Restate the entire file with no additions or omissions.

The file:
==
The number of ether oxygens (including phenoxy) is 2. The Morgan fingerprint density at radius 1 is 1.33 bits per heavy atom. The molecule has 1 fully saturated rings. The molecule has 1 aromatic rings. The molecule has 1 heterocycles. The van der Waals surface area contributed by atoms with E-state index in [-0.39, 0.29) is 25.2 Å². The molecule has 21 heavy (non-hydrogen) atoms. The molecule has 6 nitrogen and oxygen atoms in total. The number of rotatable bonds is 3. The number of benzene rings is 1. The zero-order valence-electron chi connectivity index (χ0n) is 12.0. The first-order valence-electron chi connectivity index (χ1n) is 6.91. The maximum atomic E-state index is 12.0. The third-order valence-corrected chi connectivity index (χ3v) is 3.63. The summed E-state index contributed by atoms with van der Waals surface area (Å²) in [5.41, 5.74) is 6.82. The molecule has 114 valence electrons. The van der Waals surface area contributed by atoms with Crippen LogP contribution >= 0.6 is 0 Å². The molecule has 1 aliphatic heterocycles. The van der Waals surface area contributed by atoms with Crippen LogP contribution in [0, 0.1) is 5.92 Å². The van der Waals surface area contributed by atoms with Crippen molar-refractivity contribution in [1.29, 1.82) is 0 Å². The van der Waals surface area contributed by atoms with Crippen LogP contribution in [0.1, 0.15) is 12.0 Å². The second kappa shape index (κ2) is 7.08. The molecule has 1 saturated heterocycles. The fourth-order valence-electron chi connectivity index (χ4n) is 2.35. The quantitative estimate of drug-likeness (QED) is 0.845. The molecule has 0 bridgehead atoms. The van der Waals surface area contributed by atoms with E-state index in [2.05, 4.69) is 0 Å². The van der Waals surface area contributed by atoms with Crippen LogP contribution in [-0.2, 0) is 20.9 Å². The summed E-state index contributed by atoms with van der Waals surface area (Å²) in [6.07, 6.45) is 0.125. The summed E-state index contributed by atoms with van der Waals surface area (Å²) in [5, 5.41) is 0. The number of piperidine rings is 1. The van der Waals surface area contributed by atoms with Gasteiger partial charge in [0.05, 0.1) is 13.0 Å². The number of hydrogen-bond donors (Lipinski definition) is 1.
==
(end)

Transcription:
The number of ether oxygens (including phenoxy) is 2. The Morgan fingerprint density at radius 1 is 1.33 bits per heavy atom. The molecule has 1 fully saturated rings. The molecule has 1 aromatic rings. The molecule has 1 heterocycles. The van der Waals surface area contributed by atoms with E-state index in [-0.39, 0.29) is 25.2 Å². The molecule has 21 heavy (non-hydrogen) atoms. The molecule has 6 nitrogen and oxygen atoms in total. The number of rotatable bonds is 3. The number of benzene rings is 1. The zero-order valence-electron chi connectivity index (χ0n) is 12.0. The first-order valence-electron chi connectivity index (χ1n) is 6.91. The maximum atomic E-state index is 12.0. The third-order valence-corrected chi connectivity index (χ3v) is 3.63. The summed E-state index contributed by atoms with van der Waals surface area (Å²) in [5.41, 5.74) is 6.82. The molecule has 114 valence electrons. The van der Waals surface area contributed by atoms with Crippen LogP contribution >= 0.6 is 0 Å². The molecule has 1 aliphatic heterocycles. The van der Waals surface area contributed by atoms with Crippen LogP contribution in [0, 0.1) is 5.92 Å². The van der Waals surface area contributed by atoms with Crippen molar-refractivity contribution in [1.29, 1.82) is 0 Å². The van der Waals surface area contributed by atoms with Crippen LogP contribution in [0.1, 0.15) is 12.0 Å². The second kappa shape index (κ2) is 7.08. The molecule has 1 saturated heterocycles. The fourth-order valence-electron chi connectivity index (χ4n) is 2.35. The quantitative estimate of drug-likeness (QED) is 0.845. The molecule has 0 bridgehead atoms. The van der Waals surface area contributed by atoms with E-state index in [2.05, 4.69) is 0 Å². The van der Waals surface area contributed by atoms with Crippen LogP contribution in [-0.2, 0) is 20.9 Å². The summed E-state index contributed by atoms with van der Waals surface area (Å²) in [6.07, 6.45) is 0.125. The summed E-state index contributed by atoms with van der Waals surface area (Å²) in [5, 5.41) is 0. The number of piperidine rings is 1. The van der Waals surface area contributed by atoms with Gasteiger partial charge in [0.05, 0.1) is 13.0 Å². The number of hydrogen-bond donors (Lipinski definition) is 1.